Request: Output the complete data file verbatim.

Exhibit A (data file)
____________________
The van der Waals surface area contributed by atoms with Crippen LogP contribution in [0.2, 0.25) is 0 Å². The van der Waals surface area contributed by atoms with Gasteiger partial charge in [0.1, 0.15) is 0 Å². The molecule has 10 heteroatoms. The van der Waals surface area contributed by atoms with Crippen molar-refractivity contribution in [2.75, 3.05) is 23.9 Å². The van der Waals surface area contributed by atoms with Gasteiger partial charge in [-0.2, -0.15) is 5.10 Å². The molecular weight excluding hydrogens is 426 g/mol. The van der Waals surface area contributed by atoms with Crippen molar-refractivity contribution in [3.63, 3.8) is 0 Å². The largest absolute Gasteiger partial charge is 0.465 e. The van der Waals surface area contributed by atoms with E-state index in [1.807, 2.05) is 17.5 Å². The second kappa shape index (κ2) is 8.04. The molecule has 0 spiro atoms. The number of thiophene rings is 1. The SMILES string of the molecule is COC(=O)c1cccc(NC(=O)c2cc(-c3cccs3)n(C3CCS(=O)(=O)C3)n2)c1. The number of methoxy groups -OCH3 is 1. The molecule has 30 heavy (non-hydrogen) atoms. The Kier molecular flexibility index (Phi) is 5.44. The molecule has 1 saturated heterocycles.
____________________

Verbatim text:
The van der Waals surface area contributed by atoms with Crippen LogP contribution in [0.2, 0.25) is 0 Å². The van der Waals surface area contributed by atoms with Gasteiger partial charge in [0.1, 0.15) is 0 Å². The molecule has 10 heteroatoms. The van der Waals surface area contributed by atoms with Crippen molar-refractivity contribution in [2.75, 3.05) is 23.9 Å². The van der Waals surface area contributed by atoms with Gasteiger partial charge in [-0.2, -0.15) is 5.10 Å². The molecular weight excluding hydrogens is 426 g/mol. The van der Waals surface area contributed by atoms with Crippen molar-refractivity contribution in [3.63, 3.8) is 0 Å². The largest absolute Gasteiger partial charge is 0.465 e. The van der Waals surface area contributed by atoms with E-state index in [1.807, 2.05) is 17.5 Å². The second kappa shape index (κ2) is 8.04. The molecule has 0 spiro atoms. The number of thiophene rings is 1. The SMILES string of the molecule is COC(=O)c1cccc(NC(=O)c2cc(-c3cccs3)n(C3CCS(=O)(=O)C3)n2)c1. The number of methoxy groups -OCH3 is 1. The molecule has 30 heavy (non-hydrogen) atoms. The Kier molecular flexibility index (Phi) is 5.44. The molecule has 1 saturated heterocycles.